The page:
Broadleaf weeds associated with the cultivation of habanero chili (Capsicum chinensis) in the Yucatan Peninsula, Mexico


Emiliano Loeza Kuk
María Alma Rangel


seed bank, sustainable management, floristic diversity.


Objective: To identify the weeds associated with habanero chili cultivation in the Yucatan Peninsula that can be considered pest hosts.

Design/Methodology/Approach: Composite soil samples were obtained from plots established with habanero chili in the states of Campeche, Yucatán, and Quintana Roo. The samples were taken to a greenhouse, where the weeds emerged and developed. The weeds were identified through images and with the support of herbariums. Indeces were used to identify the state with the greatest floristic diversity. DNA from symptomatic plants was obtained to confirm the presence of begomovirus.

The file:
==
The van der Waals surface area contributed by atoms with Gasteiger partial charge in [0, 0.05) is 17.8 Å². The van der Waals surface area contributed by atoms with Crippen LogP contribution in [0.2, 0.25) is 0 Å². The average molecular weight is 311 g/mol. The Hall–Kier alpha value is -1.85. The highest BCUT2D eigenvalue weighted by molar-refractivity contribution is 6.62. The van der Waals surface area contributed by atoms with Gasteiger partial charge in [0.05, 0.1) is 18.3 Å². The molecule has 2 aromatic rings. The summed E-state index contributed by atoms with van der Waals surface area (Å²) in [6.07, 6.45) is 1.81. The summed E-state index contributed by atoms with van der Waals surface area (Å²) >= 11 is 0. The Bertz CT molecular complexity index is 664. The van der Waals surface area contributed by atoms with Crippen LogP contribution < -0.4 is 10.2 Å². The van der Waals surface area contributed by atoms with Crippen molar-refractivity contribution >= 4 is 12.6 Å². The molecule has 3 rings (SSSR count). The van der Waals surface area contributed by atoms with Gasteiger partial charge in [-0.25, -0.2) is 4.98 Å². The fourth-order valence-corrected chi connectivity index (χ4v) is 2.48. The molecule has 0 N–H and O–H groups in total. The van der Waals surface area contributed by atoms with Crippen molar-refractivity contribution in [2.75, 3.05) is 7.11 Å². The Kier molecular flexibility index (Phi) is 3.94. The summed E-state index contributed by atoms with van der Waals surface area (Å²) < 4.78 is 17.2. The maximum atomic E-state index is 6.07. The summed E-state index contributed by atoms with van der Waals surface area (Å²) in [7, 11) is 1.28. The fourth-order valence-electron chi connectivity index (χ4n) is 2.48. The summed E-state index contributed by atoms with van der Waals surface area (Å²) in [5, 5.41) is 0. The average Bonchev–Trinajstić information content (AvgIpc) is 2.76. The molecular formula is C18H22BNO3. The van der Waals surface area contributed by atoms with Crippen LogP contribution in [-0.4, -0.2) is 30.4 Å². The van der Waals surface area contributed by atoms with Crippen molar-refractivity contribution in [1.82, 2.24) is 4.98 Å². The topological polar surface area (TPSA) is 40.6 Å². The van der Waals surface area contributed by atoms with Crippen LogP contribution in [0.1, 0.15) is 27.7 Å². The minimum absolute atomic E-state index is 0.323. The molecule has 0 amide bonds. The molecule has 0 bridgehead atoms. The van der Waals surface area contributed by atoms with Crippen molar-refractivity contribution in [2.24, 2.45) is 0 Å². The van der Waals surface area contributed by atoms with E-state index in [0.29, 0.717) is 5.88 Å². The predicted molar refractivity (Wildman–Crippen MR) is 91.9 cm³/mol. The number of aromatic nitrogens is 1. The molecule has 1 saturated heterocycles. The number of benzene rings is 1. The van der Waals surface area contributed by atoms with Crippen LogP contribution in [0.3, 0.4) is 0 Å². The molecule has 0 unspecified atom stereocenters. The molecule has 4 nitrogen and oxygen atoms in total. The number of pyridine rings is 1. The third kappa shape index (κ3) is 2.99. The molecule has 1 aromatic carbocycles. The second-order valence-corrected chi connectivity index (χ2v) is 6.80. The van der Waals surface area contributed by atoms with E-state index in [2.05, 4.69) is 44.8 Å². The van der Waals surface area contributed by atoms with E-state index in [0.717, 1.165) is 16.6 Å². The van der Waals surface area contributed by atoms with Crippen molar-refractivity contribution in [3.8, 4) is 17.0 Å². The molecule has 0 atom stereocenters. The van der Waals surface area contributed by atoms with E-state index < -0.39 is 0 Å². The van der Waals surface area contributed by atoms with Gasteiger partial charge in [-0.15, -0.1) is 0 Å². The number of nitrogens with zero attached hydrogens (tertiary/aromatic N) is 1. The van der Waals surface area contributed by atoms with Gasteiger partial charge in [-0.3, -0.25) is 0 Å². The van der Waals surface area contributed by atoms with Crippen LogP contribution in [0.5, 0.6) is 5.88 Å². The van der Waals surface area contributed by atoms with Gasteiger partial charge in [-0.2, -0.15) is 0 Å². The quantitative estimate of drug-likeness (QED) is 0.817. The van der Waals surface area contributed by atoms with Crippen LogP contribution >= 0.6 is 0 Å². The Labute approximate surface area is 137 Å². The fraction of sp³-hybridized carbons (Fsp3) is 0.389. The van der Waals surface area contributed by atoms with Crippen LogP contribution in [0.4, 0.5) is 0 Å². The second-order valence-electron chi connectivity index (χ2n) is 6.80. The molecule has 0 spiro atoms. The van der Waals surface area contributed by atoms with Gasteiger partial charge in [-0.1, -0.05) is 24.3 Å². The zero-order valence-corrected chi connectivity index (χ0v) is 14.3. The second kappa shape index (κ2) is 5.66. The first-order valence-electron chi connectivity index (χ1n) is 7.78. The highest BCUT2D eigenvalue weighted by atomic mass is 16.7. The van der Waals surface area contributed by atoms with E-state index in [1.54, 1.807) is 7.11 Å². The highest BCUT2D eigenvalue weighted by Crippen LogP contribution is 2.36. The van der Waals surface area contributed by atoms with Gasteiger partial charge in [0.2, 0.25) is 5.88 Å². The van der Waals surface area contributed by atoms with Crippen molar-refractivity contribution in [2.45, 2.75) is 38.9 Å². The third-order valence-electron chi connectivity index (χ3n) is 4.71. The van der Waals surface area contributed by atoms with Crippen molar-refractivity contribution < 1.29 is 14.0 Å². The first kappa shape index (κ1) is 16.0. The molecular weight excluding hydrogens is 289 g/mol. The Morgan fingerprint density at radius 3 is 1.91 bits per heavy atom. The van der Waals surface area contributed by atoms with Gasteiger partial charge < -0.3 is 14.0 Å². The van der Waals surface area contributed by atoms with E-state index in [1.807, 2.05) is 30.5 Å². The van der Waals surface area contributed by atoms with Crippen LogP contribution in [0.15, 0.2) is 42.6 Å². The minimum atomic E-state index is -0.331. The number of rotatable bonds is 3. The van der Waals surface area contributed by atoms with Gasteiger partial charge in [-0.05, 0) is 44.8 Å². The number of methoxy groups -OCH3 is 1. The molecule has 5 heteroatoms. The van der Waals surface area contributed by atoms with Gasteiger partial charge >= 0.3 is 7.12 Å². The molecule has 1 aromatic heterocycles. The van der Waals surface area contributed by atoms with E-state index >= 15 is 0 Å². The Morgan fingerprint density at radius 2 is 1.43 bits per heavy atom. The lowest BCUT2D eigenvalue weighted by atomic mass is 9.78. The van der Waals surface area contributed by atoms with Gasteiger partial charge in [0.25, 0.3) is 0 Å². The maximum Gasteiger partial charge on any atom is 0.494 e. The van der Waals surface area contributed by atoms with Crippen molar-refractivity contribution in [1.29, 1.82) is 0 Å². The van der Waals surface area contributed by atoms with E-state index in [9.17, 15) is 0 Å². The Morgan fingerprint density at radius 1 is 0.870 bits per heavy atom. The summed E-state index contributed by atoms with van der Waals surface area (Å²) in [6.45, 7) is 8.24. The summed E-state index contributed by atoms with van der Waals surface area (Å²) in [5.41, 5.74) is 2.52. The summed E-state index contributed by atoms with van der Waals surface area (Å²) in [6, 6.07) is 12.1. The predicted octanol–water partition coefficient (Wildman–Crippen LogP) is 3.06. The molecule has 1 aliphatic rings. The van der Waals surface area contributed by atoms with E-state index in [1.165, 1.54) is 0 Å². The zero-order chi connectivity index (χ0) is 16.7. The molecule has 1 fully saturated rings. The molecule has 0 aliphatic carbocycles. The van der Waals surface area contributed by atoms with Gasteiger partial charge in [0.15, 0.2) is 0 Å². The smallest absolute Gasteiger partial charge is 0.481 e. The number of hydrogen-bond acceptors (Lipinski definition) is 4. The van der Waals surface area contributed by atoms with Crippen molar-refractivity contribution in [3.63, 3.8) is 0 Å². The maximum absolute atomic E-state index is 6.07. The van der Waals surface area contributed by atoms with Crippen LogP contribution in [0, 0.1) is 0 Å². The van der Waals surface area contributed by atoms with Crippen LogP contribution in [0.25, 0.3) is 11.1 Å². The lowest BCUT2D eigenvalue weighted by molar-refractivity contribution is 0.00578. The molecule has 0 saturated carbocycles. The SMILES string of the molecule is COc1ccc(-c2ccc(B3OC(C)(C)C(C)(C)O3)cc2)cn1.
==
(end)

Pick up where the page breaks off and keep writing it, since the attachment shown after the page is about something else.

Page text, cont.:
Results: The Asteraceae family stood out among the 31 weed families that were identified. The floristic composition was different in the three states. The dominant species were Amaranthus spinosus, Parthenium hysterophorus, and Acmella oppositifolia in Campeche, Yucatán, and Quintana Roo, respectively. The state with the greatest diversity and richness was Yucatán. Twenty-six out of the thirty-one symptomatic samples tested positive for begomovirus.

Limitations/Implications: The seed banks have constant variations from one cycle to another; consequently, it is not possible to obtain the total of the species present in the samples.

Conclusions: It is necessary to establish the weed species present to propose improvements in technological packages and achieve sustainable management.

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